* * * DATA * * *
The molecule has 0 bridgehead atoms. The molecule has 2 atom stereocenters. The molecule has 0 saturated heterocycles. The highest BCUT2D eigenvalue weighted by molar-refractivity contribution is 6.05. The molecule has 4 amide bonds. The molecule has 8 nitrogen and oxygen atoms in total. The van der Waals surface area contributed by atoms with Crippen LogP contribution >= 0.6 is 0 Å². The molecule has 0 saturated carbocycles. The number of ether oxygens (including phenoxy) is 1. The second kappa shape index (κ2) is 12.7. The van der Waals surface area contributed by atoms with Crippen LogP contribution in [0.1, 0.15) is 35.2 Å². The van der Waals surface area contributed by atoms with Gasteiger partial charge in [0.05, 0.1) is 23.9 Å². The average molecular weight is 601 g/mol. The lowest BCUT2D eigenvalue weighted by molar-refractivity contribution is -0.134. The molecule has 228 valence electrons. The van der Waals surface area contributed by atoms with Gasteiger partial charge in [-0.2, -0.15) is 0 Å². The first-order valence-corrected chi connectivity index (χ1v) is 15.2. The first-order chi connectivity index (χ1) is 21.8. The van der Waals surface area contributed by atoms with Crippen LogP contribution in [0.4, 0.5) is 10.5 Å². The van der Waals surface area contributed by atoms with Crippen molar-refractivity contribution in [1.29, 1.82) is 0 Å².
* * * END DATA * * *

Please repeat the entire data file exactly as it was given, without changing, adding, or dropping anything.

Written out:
The molecule has 0 bridgehead atoms. The molecule has 2 atom stereocenters. The molecule has 0 saturated heterocycles. The highest BCUT2D eigenvalue weighted by molar-refractivity contribution is 6.05. The molecule has 4 amide bonds. The molecule has 8 nitrogen and oxygen atoms in total. The van der Waals surface area contributed by atoms with Crippen LogP contribution >= 0.6 is 0 Å². The molecule has 0 saturated carbocycles. The number of ether oxygens (including phenoxy) is 1. The second kappa shape index (κ2) is 12.7. The van der Waals surface area contributed by atoms with Crippen LogP contribution in [0.1, 0.15) is 35.2 Å². The van der Waals surface area contributed by atoms with Gasteiger partial charge in [0.05, 0.1) is 23.9 Å². The average molecular weight is 601 g/mol. The lowest BCUT2D eigenvalue weighted by molar-refractivity contribution is -0.134. The molecule has 228 valence electrons. The van der Waals surface area contributed by atoms with Gasteiger partial charge in [-0.2, -0.15) is 0 Å². The first-order valence-corrected chi connectivity index (χ1v) is 15.2. The first-order chi connectivity index (χ1) is 21.8. The van der Waals surface area contributed by atoms with Crippen LogP contribution in [0.4, 0.5) is 10.5 Å². The van der Waals surface area contributed by atoms with Crippen molar-refractivity contribution in [1.29, 1.82) is 0 Å².